False Lesson 4: Digital Solutions are Free

The fourth false unicorn narrative is that digital business models are free.

The final lesson for the sector to unlearn is from the digital giants. At face value, operating models for many digital services are considered low-cost because access to the service is free to the end user. But digital platform businesses are not cheap to operate, and someone must pay.

Facebook, Google and others make their money through advertising. They sell user data, and even well-informed users have little idea where their data ends up. It could be argued that there’s no such thing as informed consent in the digital economy as it currently operates.

Whatever your view on data consent (a particularly active debate in the humanitarian sector, just take a look here, here and here), selling data is not a business model that can be implemented ethically in the humanitarian sector. Humanitarian response demands transparency about both data and funding flows, neither of which are found in the models of the biggest digital platforms.

How Can Digital Development Succeed?

Where does all this leave innovators who are looking to transform an innovation into a success at scale? Though cathartic to share these lessons, this blog doesn’t offer the practical advice for innovators who do want to learn from the private sector. A second blog post will do that.

A lightly edited version of Unicorns Aren’t Real by Abi Taylor, Humanitarian innovation manager. Grant maker. Author.

Filed Under: Featured, Management
More About: , , , , , , , , , ,

Written by
This Guest Post is an ICTworks community knowledge-sharing effort. We actively solicit original content and search for and re-publish quality ICT-related posts we find online. Please suggest a post (even your own) to add to our collective insight.
Stay Current with ICTworksGet Regular Updates via Email

2 Comments to “4 Things Humanitarian Innovators Need to Unlearn From the Private Sector”

  1. This is a super interesting take on the difference between the tech for profit sector and the humanitarian sector. I’ve often wondered at the increasing trend in the nonprofit sector to talk about sustainable business models. It seems an oxymoron to me, unless we are talking about investing in communities so they will not only survive, but thrive, reducing to zero one day their reliance on humanitarian grants and programs. But the idea that a humanitarian organization can become financially self-sufficient (the goal of unicorns, albeit a path that takes longer than many people realize, is to become profitable and self-sustaining financially) goes against the entire mission of the sector. Unless of course we want to measure profit as self-sufficiency of the populations being served – human profit, human benefit.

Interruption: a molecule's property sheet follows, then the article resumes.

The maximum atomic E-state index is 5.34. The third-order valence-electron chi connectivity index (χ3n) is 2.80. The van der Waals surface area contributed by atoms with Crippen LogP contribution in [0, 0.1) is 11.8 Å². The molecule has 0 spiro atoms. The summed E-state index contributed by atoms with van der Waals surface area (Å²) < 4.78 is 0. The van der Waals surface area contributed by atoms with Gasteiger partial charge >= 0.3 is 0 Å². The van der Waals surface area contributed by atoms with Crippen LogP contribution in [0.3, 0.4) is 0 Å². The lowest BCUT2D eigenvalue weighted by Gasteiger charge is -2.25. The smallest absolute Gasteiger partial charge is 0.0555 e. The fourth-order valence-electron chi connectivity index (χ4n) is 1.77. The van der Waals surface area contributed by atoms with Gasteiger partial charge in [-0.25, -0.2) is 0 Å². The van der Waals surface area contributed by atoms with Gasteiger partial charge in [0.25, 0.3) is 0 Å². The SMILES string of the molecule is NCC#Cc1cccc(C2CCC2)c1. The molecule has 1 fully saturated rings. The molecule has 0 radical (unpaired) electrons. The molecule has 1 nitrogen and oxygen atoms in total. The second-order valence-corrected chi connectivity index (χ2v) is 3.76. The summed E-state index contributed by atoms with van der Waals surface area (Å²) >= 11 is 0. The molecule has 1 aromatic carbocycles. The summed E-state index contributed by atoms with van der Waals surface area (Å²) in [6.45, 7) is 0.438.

But while interesting, I challenge the value of comparing the sector to unicorns. It may be that all tech startups want to become unicorns (I admit that is one of my own company’s goals, because for us that would mean helping a massive number of NGOs and government service providers exponentially increase their impact by driving down their costs and increasing their efficiency), but what would the equivalent be in the humanitarian sector? True, there are about the same number of global INGOs as there are unicorns, but the comparison ends there.

    The implication of this post is that the humanitarian sector should be compared to the private tech sector but not try to emulate it. The impression it gives is that there is nothing to learn from the private sector, or the private tech sector, and that is false. While the measures of success are different – financial profit vs human profit/improvement – there are a ton of processes that the humanitarian sector could and should copy or adopt from the private sector. In particular, the supply chain. There is no example within the humanitarian sector of the efficiencies of say an Amazon in the delivery of its products.

    Managing the logistics, delivery, supply chain of public sector and humanitarian sector actors is as crucial, or even more critical than it is in the private sector. Lives are on the line. We should focus this conversation about the private sector on tools that will improve the functioning of the sector rather than making false comparisons (as you rightly point out people are wont to do).

    Thanks for a stimulating piece of writing. I’d love to engage more on this subject!

  2. Peter says:

    I can’t tell you how disappointed I am to see this post. I get what you’re trying to say, but if you’re sending the headline message to nonprofits and social innovation enterprises that they can ignore sustainability, scalability and the need to recoup investment, you are doing enormous harm and leading many people off cliffs. This is outrageously ill-conceived.